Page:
Adelic algebraic group

From Wikipedia, the free encyclopedia
  (Redirected from Idele group)
Jump to: navigation, search

In abstract algebra, an adelic algebraic group is a semitopological group defined by an algebraic group G over a number field K, and the adele ring A = A(K) of K. It consists of the points of G having values in A; the definition of the appropriate topology is straightforward only in case G is a linear algebraic group. In the case of G an abelian variety it presents a technical obstacle, though it is known that the concept is potentially useful in connection with Tamagawa numbers. Adelic algebraic groups are widely used in number theory, particularly for the theory of automorphic representations, and the arithmetic of quadratic forms.

In case G is a linear algebraic group, it is an affine algebraic variety in affine N-space. The topology on the adelic algebraic group G(A) is taken to be the subspace topology in AN, the Cartesian product of N copies of the adele ring.

Ideles[edit]

An important example, the idele group I(K), is the case of G = GL_1. Here the set of ideles (also idèles /ɪˈdɛlz/) consists of the invertible adeles; but the topology on the idele group is not their topology as a subset of the adeles. Instead, considering that GL_1 lies in two-dimensional affine space as the 'hyperbola' defined parametrically by

{(t, t−1)},

the topology correctly assigned to the idele group is that induced by inclusion in A2; composing with a projection, it follows that the ideles carry a finer topology than the subspace topology from A.

Inside AN, the product KN lies as a discrete subgroup. This means that G(K) is a discrete subgroup of G(A), also. In the case of the idele group, the quotient group

I(K)/K×

is the idele class group. It is closely related to (though larger than) the ideal class group. The idele class group is not itself compact; the ideles must first be replaced by the ideles of norm 1, and then the image of those in the idele class group is a compact group; the proof of this is essentially equivalent to the finiteness of the class number.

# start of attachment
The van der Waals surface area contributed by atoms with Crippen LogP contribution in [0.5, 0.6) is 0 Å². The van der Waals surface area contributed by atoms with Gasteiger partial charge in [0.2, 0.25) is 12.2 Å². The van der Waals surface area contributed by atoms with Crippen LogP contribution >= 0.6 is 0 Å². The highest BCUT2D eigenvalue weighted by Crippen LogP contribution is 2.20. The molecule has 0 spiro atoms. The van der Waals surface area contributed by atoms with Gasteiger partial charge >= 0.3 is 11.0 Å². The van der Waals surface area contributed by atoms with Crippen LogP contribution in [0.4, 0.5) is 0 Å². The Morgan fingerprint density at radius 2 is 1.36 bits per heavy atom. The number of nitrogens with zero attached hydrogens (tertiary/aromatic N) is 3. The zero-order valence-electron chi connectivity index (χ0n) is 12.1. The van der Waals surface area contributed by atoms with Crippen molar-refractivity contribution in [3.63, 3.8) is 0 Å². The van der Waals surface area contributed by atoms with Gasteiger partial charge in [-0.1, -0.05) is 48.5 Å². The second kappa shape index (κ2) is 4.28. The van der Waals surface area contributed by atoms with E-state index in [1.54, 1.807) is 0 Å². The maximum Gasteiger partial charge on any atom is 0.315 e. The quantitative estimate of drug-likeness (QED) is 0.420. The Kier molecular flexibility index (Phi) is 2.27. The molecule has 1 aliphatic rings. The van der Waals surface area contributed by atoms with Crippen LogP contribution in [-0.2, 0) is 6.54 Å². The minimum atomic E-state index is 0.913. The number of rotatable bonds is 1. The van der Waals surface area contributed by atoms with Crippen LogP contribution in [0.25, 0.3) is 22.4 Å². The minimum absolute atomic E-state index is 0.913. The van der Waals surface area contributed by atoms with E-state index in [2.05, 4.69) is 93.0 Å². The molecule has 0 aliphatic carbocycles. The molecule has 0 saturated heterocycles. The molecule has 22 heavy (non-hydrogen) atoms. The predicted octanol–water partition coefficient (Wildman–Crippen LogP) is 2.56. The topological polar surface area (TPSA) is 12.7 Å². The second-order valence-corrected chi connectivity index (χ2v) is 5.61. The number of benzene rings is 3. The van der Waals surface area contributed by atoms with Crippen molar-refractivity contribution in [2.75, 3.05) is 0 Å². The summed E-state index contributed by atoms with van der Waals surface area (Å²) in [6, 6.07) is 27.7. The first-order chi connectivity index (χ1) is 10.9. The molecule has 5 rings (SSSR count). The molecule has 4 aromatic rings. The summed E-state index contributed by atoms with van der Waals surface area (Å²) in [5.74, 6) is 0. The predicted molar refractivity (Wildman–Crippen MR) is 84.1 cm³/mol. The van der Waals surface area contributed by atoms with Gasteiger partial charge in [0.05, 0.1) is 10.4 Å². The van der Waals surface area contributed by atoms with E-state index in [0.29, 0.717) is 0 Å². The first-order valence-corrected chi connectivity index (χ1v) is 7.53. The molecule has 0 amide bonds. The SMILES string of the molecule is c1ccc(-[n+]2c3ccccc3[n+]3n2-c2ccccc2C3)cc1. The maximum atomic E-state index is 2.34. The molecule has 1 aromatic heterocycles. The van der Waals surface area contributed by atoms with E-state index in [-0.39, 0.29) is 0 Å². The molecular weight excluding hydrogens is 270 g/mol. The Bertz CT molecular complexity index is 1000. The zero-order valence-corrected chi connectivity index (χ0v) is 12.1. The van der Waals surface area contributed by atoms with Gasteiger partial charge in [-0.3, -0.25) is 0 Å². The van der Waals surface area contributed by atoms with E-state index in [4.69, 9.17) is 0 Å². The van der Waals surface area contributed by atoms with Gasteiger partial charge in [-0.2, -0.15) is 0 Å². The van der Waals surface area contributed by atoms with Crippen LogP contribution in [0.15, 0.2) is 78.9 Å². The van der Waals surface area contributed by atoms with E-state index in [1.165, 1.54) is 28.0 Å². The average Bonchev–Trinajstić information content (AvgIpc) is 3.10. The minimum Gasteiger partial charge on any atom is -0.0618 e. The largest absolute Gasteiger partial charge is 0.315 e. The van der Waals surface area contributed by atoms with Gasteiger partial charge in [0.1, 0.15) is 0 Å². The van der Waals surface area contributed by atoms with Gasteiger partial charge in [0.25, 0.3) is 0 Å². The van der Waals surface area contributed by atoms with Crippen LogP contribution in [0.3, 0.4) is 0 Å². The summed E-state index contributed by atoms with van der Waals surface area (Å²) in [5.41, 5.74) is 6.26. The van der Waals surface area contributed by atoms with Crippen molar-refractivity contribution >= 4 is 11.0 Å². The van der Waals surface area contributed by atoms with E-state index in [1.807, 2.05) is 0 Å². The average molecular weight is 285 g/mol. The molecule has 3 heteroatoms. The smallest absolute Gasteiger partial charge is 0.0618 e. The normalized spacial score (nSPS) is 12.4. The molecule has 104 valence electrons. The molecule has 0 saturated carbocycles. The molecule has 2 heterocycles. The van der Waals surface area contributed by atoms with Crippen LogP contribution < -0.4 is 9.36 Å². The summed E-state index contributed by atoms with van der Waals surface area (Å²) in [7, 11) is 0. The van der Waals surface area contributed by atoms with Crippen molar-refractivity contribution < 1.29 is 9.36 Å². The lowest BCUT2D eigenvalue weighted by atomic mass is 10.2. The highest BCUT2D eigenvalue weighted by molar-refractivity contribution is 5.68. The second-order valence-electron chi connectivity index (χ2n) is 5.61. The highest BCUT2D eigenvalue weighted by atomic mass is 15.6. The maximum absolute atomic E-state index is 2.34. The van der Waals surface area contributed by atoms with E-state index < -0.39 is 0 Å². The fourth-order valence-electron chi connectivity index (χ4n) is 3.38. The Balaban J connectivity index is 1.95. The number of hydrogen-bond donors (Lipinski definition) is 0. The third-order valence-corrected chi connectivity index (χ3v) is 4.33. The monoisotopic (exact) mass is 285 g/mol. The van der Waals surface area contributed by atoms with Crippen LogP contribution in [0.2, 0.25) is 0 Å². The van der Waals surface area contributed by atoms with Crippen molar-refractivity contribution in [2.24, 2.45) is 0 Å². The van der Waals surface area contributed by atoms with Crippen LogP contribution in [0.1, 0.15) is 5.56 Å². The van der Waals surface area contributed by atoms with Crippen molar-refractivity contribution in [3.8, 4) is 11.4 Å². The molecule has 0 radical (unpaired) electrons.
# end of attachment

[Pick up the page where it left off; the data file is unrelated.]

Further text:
The study of the Galois cohomology of idele class groups is a central matter in class field theory. Characters of the idele class group, now usually called Hecke characters, give rise to the most basic class of L-functions.

Tamagawa numbers[edit]

For more general G, the Tamagawa number is defined (or indirectly computed) as the measure of

G(A)/G(K).

Tsuneo Tamagawa's observation was that, starting from an invariant differential form ω on G, defined over K, the measure involved was well-defined: while ω could be replaced by cω with c a non-zero element of K, the product formula for valuations in K is reflected by the independence from c of the measure of the quotient, for the product measure constructed from ω on each effective factor. The computation of Tamagawa numbers for semisimple groups contains important parts of classical quadratic form theory.

History of the terminology[edit]

Historically the idèles were introduced by Chevalley (1936) under the name "élément idéal", which is "ideal element" in French, which Chevalley (1940) then abbreviated to "idèle". (In these papers he also gave the ideles a rather non-Hausdorff topology.) This was to formulate class field theory for infinite extensions in terms of topological groups. Weil (1938) defined (but did not name) the ring of adeles in the function field case and pointed out that Chevalley's group of Idealelemente was the group of invertible elements of this ring. Tate (1950) defined the ring of adeles as a restricted direct product, though he called its elements "valuation vectors" rather than adeles.

Chevalley (1951) defined the ring of adeles in the function field case, under the name "repartitions". The term adèle (short for additive idèles, and also a French girls' name) was in use shortly afterwards (Jaffard 1953) and may have been introduced by André Weil. The general construction of adelic algebraic groups by Ono (1957) followed the algebraic group theory founded by Armand Borel and Harish-Chandra.

References[edit]

External links[edit]